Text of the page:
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Top Chef Masters' Chris Cosentino on Why He Opened a Spot in Portland: "It Just Feels Right"
Oh, and there's another restaurant in the works, too.
The doors haven't even been open for a month at Jackrabbit, the new restaurant from Top Chef Masters Season 4 winner Chris Cosentino at boutique hotel The Duniway in Portland, OR, and he's already looking aheead to the next big thing. He's got a second hotel-based restaurant about to open next month (also with business partner Oliver Wharton), along with a brand-new cookbook, Offal Good, coming out this August.
"Nobody sets out to time two hotel openings at the same time," he tells The Feast with a cool sense of humor as he oversees a kitchen training session at Acacia House, his restaurant slated to open in early May at Las Alcobas, a new hotel in the food-obsessed Napa Valley town of St. Helena, CA. "It's unhealthy."
Working with hotels is new for Cosentino, who also owns a restaurant called Cockscomb (named after the crest on top of a rooster's head) and Boccalone, a purveyor of "tasty salted pig parts," both in San Francisco. But it's clear he's excited about trying his hand at creating breakfast, lunch, and dinner, as well as coming up with fun and decadent options for room service.
Known for cooking from head to tail, Cosentino creates food that has always stood out for being both fun and thrilling. His passion and ingenuity clinched Top Chef Masters for him, and no one could beat his imagination or execution. (Remember the "guts prevail!" victory call?) He's put television behind him for the most part, but he hasn't extinguished that fire for making creative and intensely delicious food deserving of a wide audience.
Opening Jackrabbit in Portland, his first project outside of California, has him energized in a whole new way. San Francisco is a tough and expensive place to open a restaurant, and he says he was delighted to find the dining scene much easier and more economical up north. It's allowed him to be more creative and take chances.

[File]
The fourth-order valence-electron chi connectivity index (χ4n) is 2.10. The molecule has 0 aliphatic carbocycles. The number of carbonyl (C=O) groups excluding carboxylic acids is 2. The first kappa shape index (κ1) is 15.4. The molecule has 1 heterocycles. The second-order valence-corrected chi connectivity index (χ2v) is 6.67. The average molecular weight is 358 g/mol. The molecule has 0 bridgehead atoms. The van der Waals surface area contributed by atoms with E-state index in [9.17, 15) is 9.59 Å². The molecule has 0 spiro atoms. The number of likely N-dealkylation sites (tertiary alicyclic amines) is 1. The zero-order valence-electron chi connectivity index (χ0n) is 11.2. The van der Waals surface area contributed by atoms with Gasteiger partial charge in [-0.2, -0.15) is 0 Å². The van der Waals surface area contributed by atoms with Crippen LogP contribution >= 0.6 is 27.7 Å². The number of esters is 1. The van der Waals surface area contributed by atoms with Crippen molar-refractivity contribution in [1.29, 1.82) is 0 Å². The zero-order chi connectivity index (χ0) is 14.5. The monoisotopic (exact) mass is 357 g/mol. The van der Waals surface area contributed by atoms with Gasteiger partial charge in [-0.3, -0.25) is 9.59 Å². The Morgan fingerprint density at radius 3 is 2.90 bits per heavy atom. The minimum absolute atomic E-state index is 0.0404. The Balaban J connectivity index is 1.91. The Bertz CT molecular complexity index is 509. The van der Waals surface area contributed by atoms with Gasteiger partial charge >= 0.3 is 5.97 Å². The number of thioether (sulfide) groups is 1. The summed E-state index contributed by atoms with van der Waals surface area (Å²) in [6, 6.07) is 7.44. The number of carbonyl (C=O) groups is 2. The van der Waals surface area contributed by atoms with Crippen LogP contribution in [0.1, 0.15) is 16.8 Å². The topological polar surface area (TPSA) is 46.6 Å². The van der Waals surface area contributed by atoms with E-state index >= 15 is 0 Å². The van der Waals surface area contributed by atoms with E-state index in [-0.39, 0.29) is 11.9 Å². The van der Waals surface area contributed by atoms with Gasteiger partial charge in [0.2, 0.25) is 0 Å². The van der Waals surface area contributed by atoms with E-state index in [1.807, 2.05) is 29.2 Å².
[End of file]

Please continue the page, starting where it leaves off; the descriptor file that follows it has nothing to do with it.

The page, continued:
Sparked by Bon Appetit's annual food festival Feast Portland, which he's attended every year, the city has long been on his wish list. "Every time I went there, I saw growth and change," he says of the local food scene. "And also, I had a lot of fun. If I was ever going to do a place that was out of town, it had to be someplace where I enjoy spending time and my family enjoys spending time."
He's loving the artisanal community of Portland, the outdoors lifestyle for cycling (he's even created an energy bar) and having the soccer team play right downtown, which has been really fun for his "soccer freak" son Easton. And he and wife Tatiana have discovered a bounty of beautiful food in Portland restaurants.
"I have my places that I go to consistently that I know are delicious, like I always go to& Pok Pok, I always go to Whiskey Soda Lounge, Lardo, Bailey's Taproom, Beer Belly," he reveals. "I've been to Hat Yai like six times. And then I just try all sorts of different restaurants every time and it's a really great way to taste and see things."
"It's great working with people who are having fun and excited," he says of Jackrabbit. "I feel very fortunate because it could have gone really wrong. I'm the outsider, so it's all pretty nice. It just feels right. You know how they say, 'Keep Portland Weird?' I like that about Portland. You see the dude on the unicycle playing the bagpipe with flames shooting out of it in a Darth Vader helmet. The dude's for real, that's kinda cool, there's something fun about that!"